A college chief who stood down after secretly recording a meeting with the Scottish Education Secretary did the "right thing", the First Minister said.
Kirk Ramsay resigned as the chairman of Glasgow's Stow College.
He claimed that Mike Russell had "grossly overreacted" to the situation, as he likened the Education Secretary's response to "summary justice" imposed in countries such as Syria.
It comes after the Scottish Government said at the weekend that Mr Russell "no longer had confidence" in Mr Ramsay about controversial college sector reforms which were made public.
Mr Salmond said: "The problem is that someone went into a meeting and secretly recorded it. If that had been a phone conversation, it would have been illegal. It's not illegal to take a recording device into a meeting - it is unethical, certainly.
"The events that followed, followed from that happening. It wasn't Mike Russell that put the recording device into the meeting, it was the former chairman of Stow College, and I think he's done the right thing resigning."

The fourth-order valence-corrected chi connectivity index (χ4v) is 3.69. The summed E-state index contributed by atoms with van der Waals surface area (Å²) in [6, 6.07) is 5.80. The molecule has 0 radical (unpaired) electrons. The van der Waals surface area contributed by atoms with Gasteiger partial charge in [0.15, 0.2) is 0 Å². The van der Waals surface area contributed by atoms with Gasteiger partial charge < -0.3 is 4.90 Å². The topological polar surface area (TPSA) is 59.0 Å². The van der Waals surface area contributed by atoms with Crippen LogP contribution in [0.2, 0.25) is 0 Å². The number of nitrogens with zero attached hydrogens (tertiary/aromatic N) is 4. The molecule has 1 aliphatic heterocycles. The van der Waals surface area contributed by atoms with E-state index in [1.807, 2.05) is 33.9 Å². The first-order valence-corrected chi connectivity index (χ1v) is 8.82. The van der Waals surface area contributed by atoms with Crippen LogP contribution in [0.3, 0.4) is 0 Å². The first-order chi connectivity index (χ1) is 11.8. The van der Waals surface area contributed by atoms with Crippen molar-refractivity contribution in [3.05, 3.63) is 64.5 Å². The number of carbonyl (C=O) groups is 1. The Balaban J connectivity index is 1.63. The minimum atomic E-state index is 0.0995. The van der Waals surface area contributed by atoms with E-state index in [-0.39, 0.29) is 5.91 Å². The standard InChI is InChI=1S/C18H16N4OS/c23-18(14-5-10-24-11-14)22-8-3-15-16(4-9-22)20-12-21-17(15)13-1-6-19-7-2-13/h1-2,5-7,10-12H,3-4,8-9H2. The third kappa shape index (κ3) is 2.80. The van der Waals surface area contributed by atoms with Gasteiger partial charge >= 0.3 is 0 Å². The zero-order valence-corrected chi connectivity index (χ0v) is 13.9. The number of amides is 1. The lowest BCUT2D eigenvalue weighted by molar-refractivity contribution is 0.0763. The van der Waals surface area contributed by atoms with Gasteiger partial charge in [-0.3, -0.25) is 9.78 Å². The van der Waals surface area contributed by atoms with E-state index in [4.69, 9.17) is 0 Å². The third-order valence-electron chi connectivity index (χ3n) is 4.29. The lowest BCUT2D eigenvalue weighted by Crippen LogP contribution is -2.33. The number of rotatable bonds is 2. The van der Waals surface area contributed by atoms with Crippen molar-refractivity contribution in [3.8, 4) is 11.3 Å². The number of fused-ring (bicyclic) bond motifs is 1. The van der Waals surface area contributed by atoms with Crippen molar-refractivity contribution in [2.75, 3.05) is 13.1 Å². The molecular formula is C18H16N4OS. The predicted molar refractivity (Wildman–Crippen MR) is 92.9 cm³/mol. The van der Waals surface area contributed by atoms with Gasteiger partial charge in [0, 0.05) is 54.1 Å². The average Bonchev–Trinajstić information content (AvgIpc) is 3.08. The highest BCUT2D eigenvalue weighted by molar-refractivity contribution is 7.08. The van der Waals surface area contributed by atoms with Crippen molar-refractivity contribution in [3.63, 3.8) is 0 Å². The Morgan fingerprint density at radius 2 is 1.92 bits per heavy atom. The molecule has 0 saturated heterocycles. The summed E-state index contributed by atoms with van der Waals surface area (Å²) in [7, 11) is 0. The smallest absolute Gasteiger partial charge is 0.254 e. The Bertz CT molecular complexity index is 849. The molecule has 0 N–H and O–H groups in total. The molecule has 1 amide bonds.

The First Minister added: "Mike Russell made it very clear that he had no power to remove the chairman, the chairman made his own decision. I think a lot of people would find it curious behaviour to secretly record meetings."
Mr Ramsay told BBC Radio Scotland's Good Morning Scotland he had apologised to Mr Russell twice.
But he stated: "There's two aspects to this, there's recording the meeting, which is a perfectly legitimate thing to do. The second thing is how did the minister respond, the phrase I used was he applied summary justice in effect. The comment I made was in the 21st century I only thought it was countries like Syria that applied summary justice, not Scotland."
He insisted: "The minister over-reacted, grossly over-reacted. The whole situation could have been defused."